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Orlando Sentinel

Parra, 1st Mexican-American To Win Winter Olympic Gold

By George Diaz

February 20, 2002
Copyright © 2002
Orlando Sentinel. All Rights Reserved.

KEARNS, Utah -- Orlando speed skater Derek Parra glided into Olympic history again Tuesday by winning a gold medal and setting a world record in the 1,500-meters race at the Utah Olympic Oval.

Watched by 27 members of his family and friends gathered to share the moment, Parra, with tears running down his cheeks, grabbed an American flag and punched his fists in the air. There was so much to celebrate:

Parra won in a world-record time of 1 minute, 43.95 seconds, crushing the pre-Olympic record of 1:45.20 held by South Korea's Lee Kyu-hyuk. He becomes the first Mexican-American to win gold in the Winter Olympics (after winning a silver in the 5,000-meter race Feb. 9). He also becomes the first U.S. male speed skater to win two medals in a Winter Olympics since Eric Heiden in 1980.

And he's not quite finished.

Parra will lace up his skates again for the 10,000-meter race Friday.

He hopes to catch a break from his boss at a neighboring Home Depot, where Parra works as part of an Olympic job program

"Maybe I'll get moved to lumber now," he said. "Someone did say I came out of the woodwork.

"I can't dunk, so I've got to skate," Parra said, mocking his stature as the shortest male skater on the American team.

At 31, Parra has become the improbable hero of an Olympics consumed by a figure-skating scandal. He leads a patriotic parade of Americans who have now won 20 medals, equaling the mark set by the 1980 team that included Heiden's five gold medals.

"Big exclamation mark!" Parra said. "You dream about it and you dream and you hope that it happens . . . it's so hard to explain, It's a great, great feeling right now."

Those emotions were shared by bunches of "Team Parra" disciples scattered throughout the Utah Olympic Oval, which featured a surprise visit from Secretary of Defense Donald Rumsfeld.

He and the rest of the sellout crowd had to wait for awhile before commemorating Parra's brilliance. With three groups of skaters remaining after Parra set his record, Joey Cheek of the United States was on world-record pace until fading badly on the final lap. Norway's Adne Sondral, the defending Olympic champion paired with Cheek, snatched bronze, easing Parra's anxious wait.

Skating around the oval, Parra mouthed, "I love you" to his wife, Tiffany, who later joined him before the ceremony on the medals platform.

They smooched. He gave her flowers. They hugged.

It's been a while.

Tiffany Parra arrived from Orlando on Monday with her parents. She had not seen Derek since he was in Central Florida for six days in December to celebrate the birth of their daughter, Mia Elizabeth, and the holidays.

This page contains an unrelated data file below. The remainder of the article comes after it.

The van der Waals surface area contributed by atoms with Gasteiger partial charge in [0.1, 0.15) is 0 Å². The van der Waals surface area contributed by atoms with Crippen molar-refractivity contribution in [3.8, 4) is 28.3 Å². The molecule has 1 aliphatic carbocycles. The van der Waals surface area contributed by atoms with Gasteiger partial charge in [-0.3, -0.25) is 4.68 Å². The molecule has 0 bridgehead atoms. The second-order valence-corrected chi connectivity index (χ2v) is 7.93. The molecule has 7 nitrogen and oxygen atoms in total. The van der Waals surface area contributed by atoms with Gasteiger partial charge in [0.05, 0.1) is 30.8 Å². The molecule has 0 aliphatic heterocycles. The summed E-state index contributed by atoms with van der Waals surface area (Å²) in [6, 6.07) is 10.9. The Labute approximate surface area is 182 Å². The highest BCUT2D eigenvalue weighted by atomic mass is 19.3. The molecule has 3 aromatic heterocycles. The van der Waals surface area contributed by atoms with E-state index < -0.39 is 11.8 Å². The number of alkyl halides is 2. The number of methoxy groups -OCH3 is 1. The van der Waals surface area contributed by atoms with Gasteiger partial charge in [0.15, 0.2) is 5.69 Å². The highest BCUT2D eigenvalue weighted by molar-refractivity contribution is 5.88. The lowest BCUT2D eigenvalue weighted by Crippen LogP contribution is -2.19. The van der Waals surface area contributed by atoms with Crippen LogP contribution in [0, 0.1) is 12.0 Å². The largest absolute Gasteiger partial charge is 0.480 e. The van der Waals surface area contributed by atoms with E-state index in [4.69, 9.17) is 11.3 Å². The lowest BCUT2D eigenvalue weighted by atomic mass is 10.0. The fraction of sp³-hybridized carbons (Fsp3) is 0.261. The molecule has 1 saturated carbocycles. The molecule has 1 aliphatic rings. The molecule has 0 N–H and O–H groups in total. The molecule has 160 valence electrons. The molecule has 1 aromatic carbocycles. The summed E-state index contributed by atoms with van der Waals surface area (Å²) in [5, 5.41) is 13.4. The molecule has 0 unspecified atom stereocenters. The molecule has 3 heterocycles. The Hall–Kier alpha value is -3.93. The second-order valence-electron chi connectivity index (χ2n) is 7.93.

Focused on Olympic gold, Parra has lived in Park City to train on home ice while Tiffany Parra stayed in Orlando with her family. They plan on buying a home in Orlando after the World Cup season is over in March. He will travel to Europe shortly after the Olympics to complete the circuit.

Nothing in Europe is likely to compare with this day. Parra tried to take in all of it: The sound system blaring U2's "Elevation," a marching band playing "YMCA" and then, in celebration of Parra's Hispanic roots, "La Cucaracha" during the traditional victory lap.

Parra looked at his coach, Bart Schouten, imploring him to share the ride.

"You grab this flag!" Parra said. "We're going out there."

And so they skated together while those precious people -- some of whom Parra hadn't seen in years -- clutched their flags and their hearts in prideful reverence.

In section 108, cousin Rachel Clark, the city clerk in San Bernardino, Calif., snapped a picture as Derek waltzed by. She had led the group in a pre-race prayer earlier in the day.

In section 125, Parra's father, Gilbert, and his sons, Eric and Gilbert Jr., all dabbed tears away. Gilbert Jr. held a sign that read "Parra for President," recalling their childhood days in San Bernardino, where they would go to roller-skating rinks and race for sodas and hot dogs.

And in section 125 was Parra's mother, Maria McCracken. Hoarse and still shaking inside, she smiled at a snapshot that had popped into her head the night before.

There was her son, shooting out of the blocks like a bullet, heading for a target, never letting up.

"All I could think about is speed, just floating on ice," she said. "And I saw it. This is everything that I pictured and imagined."

She paused, savoring the memory.

"Today," she said, "was the best day of my life."

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